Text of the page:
Just before this trail cam got snowed over, it caught a few snaps of wild wolves hanging out in the snow. This wolf in particular made eye contact with the camera, or at least that is what it looks like. It could just be that this wolf heard the sound of the camera shutter which made it look this way.
Over time, wolves that are exposed to trail cams may become used to them. In some cases, researchers studying wolves may use camera traps or other camera equipment to monitor their behavior without direct human observation. In these cases, the wolves may soon show little or no reaction to them.
This rather strange-looking doe was photographed by a trail cam in the middle of the woods. While some deer species have evolved to have diversely shaped ears, the ears on this one look really odd. It seems she lost her ears, maybe to frostbite or it could be a genetic defect.
Her ears almost look like dog ears which might make her look like an overgrown labrador, but they certainly won't help her in the wild. Larger ears actually help them to detect predators and potential threats in their habitat. Bigger ears also allow them to regulate their body temperature during the summer months by dissipating heat.
While bears are intelligent and playful animals, they are not known for playing peek-a-boo in the same way humans do. While bears do engage in play behaviors, their play typically involves physical activities like wrestling, chasing, or climbing. Which is why it's so surprising to see this bear peeking at this trail cam.
As adorable as this bear is, it's still important to remember just how fearsome these creatures can be. Though it might be tempting, it's never a good idea to approach a bear or attempt to play with one, as this can be dangerous for both the bear and humans.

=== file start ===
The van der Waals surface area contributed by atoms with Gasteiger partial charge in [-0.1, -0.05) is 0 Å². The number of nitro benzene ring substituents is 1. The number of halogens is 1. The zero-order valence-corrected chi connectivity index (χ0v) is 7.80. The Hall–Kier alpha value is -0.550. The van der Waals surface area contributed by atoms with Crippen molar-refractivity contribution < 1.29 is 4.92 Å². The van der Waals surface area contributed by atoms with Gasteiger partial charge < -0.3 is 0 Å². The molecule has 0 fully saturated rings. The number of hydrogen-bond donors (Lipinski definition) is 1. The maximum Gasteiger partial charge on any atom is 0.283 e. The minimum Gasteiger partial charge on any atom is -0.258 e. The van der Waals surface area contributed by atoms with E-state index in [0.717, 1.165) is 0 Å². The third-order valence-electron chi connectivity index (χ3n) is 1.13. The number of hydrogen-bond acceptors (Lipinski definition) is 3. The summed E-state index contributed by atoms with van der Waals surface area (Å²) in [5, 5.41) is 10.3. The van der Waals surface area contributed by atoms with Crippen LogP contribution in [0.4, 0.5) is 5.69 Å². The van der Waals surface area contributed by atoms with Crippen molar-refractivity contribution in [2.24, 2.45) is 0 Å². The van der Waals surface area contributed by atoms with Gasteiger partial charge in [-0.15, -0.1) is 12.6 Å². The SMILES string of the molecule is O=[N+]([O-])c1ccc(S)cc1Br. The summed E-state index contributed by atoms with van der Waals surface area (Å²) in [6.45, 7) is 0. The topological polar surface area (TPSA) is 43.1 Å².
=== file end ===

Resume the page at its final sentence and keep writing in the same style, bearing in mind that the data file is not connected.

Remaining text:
Just Saying Hi
This lone bull came pretty close to this trail cam to inspect it, before moving on in search of food. Moose bulls are generally solitary animals, and will often spend much of their time alone outside of mating season. They may even establish territories that they safeguard against other males.
Outside of the mating season, moose bulls may roam over a large area in search of food, water, and shelter. However, it's important to note that moose may interact with other moose from time to time. They may also form small groups or pairings during the winter months when they congregate in areas with abundant food and cover.
Warts and All
Even in the wild, animals can get viruses and warts. In fact, moose are known to be susceptible to a type of wart called fibromas, which are caused by a virus. These warts can appear as small, hard growths on the skin. Fibromas are not particularly harmful to moose, and most should eventually go away on their own.
Fibromas are most commonly seen in young moose, like this one, and are thought to be transmitted through contact with other infected animals. They are not contagious to humans but still, if you observe a moose with visible warts or growths, don't assume you can get close and pet it, it's still a wild animal after all.